Australia's influx of foreign millionaires in recent years has been boosted by its "golden visa", which allows people investing A$5 million (S$5.4 million) or more to claim residency.
Since the visas were introduced in November 2012, 1,690 have been granted, equating to A$8.45 billion of investment, according to Australia's Department of Immigration and Border Protection.
The bulk of recipients - about 88 per cent - have been from mainland China, with 3 per cent from Hong Kong, 2 per cent from Malaysia, 1 per cent each from South Africa and Vietnam, and the remainder from around the globe.
As part of the effort to attract foreign wealth, the government last year started rolling out an additional scheme, called the Premium Investor Visa.
"Highly talented and entrepreneurial individuals" can apply for the visa at the invitation of the federal government, with no unsolicited applications entertained.
Recipients are required to invest A$15 million for at least a year.
The premium visas are being overseen by Austrade, a federal agency which promotes trade and investment.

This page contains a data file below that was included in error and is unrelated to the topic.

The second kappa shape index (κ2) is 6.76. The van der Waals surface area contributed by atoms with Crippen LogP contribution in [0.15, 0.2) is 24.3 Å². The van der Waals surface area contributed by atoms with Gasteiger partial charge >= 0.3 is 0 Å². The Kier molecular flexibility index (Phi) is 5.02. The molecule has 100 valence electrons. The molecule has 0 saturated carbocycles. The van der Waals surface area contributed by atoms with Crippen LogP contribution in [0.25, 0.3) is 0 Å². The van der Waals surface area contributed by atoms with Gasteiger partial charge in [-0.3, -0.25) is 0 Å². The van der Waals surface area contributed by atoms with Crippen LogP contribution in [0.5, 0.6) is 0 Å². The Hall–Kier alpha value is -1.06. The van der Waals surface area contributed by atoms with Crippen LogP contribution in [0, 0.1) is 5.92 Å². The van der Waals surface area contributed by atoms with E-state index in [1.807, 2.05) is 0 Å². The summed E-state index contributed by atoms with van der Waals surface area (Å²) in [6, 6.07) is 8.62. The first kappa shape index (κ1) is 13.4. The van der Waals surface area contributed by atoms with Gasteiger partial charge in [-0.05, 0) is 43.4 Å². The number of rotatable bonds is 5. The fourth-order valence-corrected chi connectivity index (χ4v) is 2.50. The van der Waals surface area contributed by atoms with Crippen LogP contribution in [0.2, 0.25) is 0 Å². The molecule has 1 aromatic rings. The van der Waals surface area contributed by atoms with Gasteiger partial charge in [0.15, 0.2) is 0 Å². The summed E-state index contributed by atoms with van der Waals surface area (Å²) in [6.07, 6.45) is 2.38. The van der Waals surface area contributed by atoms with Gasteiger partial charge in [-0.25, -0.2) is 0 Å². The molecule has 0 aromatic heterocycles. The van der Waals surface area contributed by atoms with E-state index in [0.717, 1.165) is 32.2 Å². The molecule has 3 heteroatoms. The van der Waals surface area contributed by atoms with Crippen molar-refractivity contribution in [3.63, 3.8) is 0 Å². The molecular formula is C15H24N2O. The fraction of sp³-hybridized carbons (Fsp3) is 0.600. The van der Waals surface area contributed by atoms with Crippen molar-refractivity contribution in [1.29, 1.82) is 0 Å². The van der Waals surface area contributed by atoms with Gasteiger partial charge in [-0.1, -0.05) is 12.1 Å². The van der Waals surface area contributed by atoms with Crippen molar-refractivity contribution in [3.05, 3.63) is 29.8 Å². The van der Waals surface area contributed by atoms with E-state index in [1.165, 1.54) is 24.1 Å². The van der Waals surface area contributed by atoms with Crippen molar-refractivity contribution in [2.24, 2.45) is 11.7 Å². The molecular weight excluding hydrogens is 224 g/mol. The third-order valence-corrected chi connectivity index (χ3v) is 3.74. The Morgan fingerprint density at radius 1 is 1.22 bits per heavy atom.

Austrade said last September it was "engaging with offshore offices and international networks to identify talented individuals who would be able to make an enduring economic contribution to Australia".
But these investor visa schemes have been controversial, with critics saying they have fuelled the property market and potentially allowed corrupt Chinese millionaires to launder money.
The federal government's Productivity Commission in November 2015 recommended ending the scheme, saying it did little to boost the economy.
It said the lack of English-language requirements and upper-age limits meant these visa-holders "will generate less favourable impacts than other immigrants".
But the federal government last year defended the visas, saying they allowed "families of high net worth individuals to anchor themselves in Australia, and to pass on generational wealth and expertise".